If the agent is actively issuing the invoice for the subsequent supply of goods on behalf of the principal, it would be imperative to determine the relationship under GST. Any provision of goods from the principle to the agency would fall within the fold of the GST Rules entry if the invoice for supply is being issued by the agent in his name. However, the agent will not be covered by Schedule I of the CGST Act if the customer receives the invoice from the agency in the principal’s name. 

In other words, the key issue is whether the agent is qualified to transfer or accept ownership of the items on behalf of the principal, and whether he has been authorized to do so.

Regarding Transactions As a general principle, it is understood that an agent does not have the right to issue bills in their own name, or use the GST number allotted for transactions on behalf of the principal company. For all GST related transactions thereof, it is compulsory for an agent to issue receipts in the name of the principal company, and mention must be made explicitly of the GST number of the principal company, pertaining to transactions. Failure to comply with this rule can lead to legal consequences.

Further, while an agent can receive payments on behalf of the principal company, it is preferred that in the interests of transparency, that the payments be made in the name of the principal company, and not the agent. The receipt of payment towards the principal also helps to avoid any confusion apropos disputes in the future.

Regarding Supply of Goods

In accordance with GST legislation, the supply of goods by a principal to his agent or by an agent to his principal is subject to tax even if there is no payment made in exchange for the deliveries. Even if made without consideration, Schedule-I deems the supply of goods between the principal and his agent to be a supply subject to GST levy. It would need “thought” to classify the provision of services between the principal and the agent, and vice versa, as a supply because they fall outside the purview of the entry in question. Moreover, the CGST Act makes registration for agents involved with taxable supply of goods or services mandatory, whether with or without consideration.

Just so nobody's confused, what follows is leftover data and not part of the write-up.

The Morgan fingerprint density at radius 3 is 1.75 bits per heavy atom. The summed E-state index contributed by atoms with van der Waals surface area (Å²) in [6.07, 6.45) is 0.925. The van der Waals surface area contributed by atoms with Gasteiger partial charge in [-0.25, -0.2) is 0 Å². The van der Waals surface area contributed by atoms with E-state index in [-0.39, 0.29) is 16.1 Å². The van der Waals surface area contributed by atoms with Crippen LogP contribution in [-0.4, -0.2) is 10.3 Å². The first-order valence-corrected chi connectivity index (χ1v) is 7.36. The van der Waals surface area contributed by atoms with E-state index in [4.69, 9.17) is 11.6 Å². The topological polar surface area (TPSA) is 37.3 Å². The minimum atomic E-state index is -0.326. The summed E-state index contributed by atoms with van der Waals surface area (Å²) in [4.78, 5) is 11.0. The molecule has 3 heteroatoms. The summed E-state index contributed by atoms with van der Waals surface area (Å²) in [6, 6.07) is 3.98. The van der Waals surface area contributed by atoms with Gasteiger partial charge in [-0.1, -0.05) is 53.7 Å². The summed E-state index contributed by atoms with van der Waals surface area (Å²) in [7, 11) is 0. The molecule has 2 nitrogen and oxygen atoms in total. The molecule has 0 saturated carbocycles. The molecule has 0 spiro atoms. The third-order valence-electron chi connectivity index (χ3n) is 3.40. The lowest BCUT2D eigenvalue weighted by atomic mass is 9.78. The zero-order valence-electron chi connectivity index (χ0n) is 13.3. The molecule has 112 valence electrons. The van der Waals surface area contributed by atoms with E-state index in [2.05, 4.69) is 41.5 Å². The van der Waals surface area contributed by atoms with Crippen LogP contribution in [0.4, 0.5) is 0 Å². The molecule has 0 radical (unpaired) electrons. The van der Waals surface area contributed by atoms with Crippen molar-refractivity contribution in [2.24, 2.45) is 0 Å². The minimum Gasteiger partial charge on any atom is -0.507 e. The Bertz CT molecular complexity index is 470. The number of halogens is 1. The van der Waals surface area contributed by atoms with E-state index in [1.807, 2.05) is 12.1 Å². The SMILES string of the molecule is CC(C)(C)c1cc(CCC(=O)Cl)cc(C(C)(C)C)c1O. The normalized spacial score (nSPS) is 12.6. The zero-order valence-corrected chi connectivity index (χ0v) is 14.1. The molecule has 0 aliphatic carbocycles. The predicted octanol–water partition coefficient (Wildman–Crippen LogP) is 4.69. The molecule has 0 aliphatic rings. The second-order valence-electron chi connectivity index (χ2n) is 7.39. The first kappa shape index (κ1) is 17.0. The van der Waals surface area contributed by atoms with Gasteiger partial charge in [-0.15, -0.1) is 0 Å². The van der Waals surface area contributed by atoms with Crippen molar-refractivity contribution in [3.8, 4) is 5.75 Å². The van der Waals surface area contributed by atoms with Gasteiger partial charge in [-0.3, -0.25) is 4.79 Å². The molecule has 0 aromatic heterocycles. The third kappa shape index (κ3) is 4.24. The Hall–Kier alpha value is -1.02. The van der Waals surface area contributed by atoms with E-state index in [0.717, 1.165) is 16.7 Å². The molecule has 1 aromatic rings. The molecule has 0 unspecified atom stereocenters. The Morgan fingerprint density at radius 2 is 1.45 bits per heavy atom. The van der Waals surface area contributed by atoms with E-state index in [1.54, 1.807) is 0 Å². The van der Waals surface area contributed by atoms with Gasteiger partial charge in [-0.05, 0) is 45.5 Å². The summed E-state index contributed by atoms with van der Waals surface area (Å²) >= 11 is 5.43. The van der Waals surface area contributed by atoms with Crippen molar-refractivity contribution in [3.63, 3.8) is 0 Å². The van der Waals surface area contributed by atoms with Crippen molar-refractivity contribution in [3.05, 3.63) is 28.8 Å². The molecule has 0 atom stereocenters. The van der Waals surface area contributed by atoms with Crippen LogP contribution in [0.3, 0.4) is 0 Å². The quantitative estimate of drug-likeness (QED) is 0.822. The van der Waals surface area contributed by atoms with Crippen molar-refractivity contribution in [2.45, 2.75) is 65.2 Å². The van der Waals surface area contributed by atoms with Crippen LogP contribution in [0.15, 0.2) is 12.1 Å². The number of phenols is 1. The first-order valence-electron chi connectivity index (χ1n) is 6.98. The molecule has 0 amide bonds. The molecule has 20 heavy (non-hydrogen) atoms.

Liability to Pay Tax, etc. 

Under Section 86 of the CGST Act (2017), entitled ‘Liability of Agent & Principal’, it is stated that a provision exists for joint as well as several liability of both the Agent & Principal, with respect to payment of taxes for the goods received by either in the capacity of the relationship. A complementary rule, as stipulated under Section 56 of the CGST Act (2017), states that accounts must be maintained by registered persons, which could either be a principal or an agent, depending on the facts and circumstances pertaining to the case.


Based on the aforementioned analysis, it can be discerned that the focal point for determination of a principal agent relationship, especially in GST Transactions, depends upon the authority of the said agent with respect to receipt, supply and transactions pertaining to goods and services, and the ability to make purchases on behalf of each other. Howsoever, the governance of matters incidental and connected thereto has been comprehensively been expounded upon in the CGST Act (2017) for effective practices.

Recent POSTS

Disclaimer & Confirmation

As per the rules of the Bar Council of India, lawyers and law firms are not permitted to solicit work or advertise. By clicking on the “I agree” button below, the user agrees and acknowledges that: –

The contents of this website do not constitute, and shall not be construed as, legal advice or a substitute for legal advice. Oberoi Law Chambers is not liable for any consequence of any action taken by the user relying on material / information provided on this website or through any external links thereon. The information provided under this website is solely available at the user’s request for informational purposes only.

I Agree